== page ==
Mark Tanczos, President of the Malt Beverage Distributors Association of Pennsylvania, the trade association that represents Pennsylvania’s private, independent beer distributors, today called on Governor Tom Corbett to “use your bully pulpit” to “reign in a misdirected legislative effort that has morphed out of your 2010 campaign promise”.
“The most recent discussion in the Senate was not really about state store privatization but primarily aimed at picking winners and losers among private independent businesses – our small, family-owned and operated beer distributors – with new provisions that would loosen beer sales laws designed to protect minors”, Tanczos said. “The beer market is already a robust, competitive and convenient private enterprise marketplace with thousands of outlets.”
Governor Tom Corbett’s 2010 website shows he did not mention “consumer convenience” in his pledge late in the campaign:
“As governor, I will present a plan for the privatization of the state liquor store system that helps to address the state’s need for additional funds, insures ongoing revenues and minimizes the impact on current workers,” said Corbett. “Given the current economic climate in Pennsylvania, state government can no longer be in the liquor store business. We need to move our state out of the 19thcentury and refocus state government on its core functions and services for our residents.” www.Tomcorbettforgovernor.com, October 19, 2010.
Read the Release from 2010 - TOM CORBETT SUPPORTS PRIVATIZATION OF STATE LIQUOR STORE SYSTEM
News reports confirmed this effort was only aimed at the state stores, an example of which is an article from WHYY Newsworks that compared the two gubernatorial candidate’s positions on the privatization issue and concluded, “both candidates oppose loosening Pennsylvania's restrictive beer sales laws.” (Oct. 20, 2010)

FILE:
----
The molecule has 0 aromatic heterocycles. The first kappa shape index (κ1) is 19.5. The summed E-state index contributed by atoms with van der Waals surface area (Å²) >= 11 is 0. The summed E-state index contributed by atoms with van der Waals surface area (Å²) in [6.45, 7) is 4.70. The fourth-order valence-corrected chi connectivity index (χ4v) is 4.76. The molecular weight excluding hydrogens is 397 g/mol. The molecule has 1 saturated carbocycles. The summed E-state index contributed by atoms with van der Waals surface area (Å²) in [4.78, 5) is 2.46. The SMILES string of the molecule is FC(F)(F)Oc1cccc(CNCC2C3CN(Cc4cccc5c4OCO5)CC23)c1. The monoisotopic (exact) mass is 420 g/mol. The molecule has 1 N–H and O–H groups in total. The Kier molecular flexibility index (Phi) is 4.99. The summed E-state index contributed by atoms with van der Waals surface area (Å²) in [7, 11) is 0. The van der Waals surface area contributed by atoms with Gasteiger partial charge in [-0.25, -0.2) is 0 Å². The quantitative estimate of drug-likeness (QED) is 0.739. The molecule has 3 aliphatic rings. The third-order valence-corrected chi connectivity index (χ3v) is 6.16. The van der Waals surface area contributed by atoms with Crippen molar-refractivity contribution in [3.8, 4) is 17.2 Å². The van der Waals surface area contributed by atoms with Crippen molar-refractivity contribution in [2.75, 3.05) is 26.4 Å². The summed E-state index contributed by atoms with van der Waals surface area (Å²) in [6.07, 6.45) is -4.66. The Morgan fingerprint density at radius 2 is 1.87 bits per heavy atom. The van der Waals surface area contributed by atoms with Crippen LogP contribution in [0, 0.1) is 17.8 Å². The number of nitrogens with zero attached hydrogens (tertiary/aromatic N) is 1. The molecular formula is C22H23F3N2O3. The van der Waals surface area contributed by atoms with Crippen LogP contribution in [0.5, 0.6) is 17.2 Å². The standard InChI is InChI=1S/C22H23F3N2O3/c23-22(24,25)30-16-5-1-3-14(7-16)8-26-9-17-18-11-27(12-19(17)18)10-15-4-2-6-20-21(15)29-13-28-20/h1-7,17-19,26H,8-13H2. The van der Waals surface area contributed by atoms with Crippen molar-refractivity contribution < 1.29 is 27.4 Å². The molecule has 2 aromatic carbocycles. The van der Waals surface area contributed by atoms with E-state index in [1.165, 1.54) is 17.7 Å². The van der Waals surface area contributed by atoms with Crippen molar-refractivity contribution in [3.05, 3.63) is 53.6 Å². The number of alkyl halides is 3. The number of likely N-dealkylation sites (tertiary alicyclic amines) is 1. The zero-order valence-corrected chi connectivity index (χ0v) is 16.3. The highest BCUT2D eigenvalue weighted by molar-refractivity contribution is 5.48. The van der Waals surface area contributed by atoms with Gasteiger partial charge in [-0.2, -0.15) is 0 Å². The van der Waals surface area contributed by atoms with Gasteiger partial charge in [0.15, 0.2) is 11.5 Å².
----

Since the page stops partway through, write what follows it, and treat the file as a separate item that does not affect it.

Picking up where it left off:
As noted by Tanczos, “what is being proposed now in the Senate are plans that primarily impact we in the private sector, wholesale and retail beer sellers, while having little immediate impact on the state run liquor stores. Every new plan has provisions that will destroy our small businesses by shifting the beer market to large corporate chains – stores which will reduce selection and the choices that consumers deserve,” he added.
“In addition to selection, we provide affordability, location and convenience in the purchase of a product that should be handled carefully under controlled access. We employ thousands of Pennsylvanian’s with good paying salaries and benefits. Distributors know if we lose our license, we lose our livelihood,” Tanczos said.
According to Tanczos, the State of Washington, facing a serious crisis because of alcohol thefts from recently licensed grocery stores, passed a new law effective in June constraining retailers selling alcoholic beverages. “Because legislators saw there was increased access by minors and local grocery store managers told police that corporate officials were slow to react, these stores will be selling alcohol out of locked cabinets”, Tanczos said. “Losses reported at $1,000 per week have caused grocery stores to go backwards when it comes to consumer convenience. The law passed in just 80 days because of the crisis,” Tanczos said.
In Pennsylvania beer for home consumption is sold by adult-oriented specialty retailers who cater to adults. Beer to go is either sold by distributors or taverns, neither of which is an intended destination for young people. Tanczos added: “Our laws have met the challenges caused by convenience stores selling beer. These are very competitive but stable local markets with thousands of licensed retailers. Customers know that distributors generally have a far better selection than their competitors with a restaurant license, whether it be a tavern or grocery store.”
Tanczos concluded, “From the outset, our request has simply been to have the General Assembly treat our licensees with respect and allow us to sell beer in smaller packages as requested by our customers.”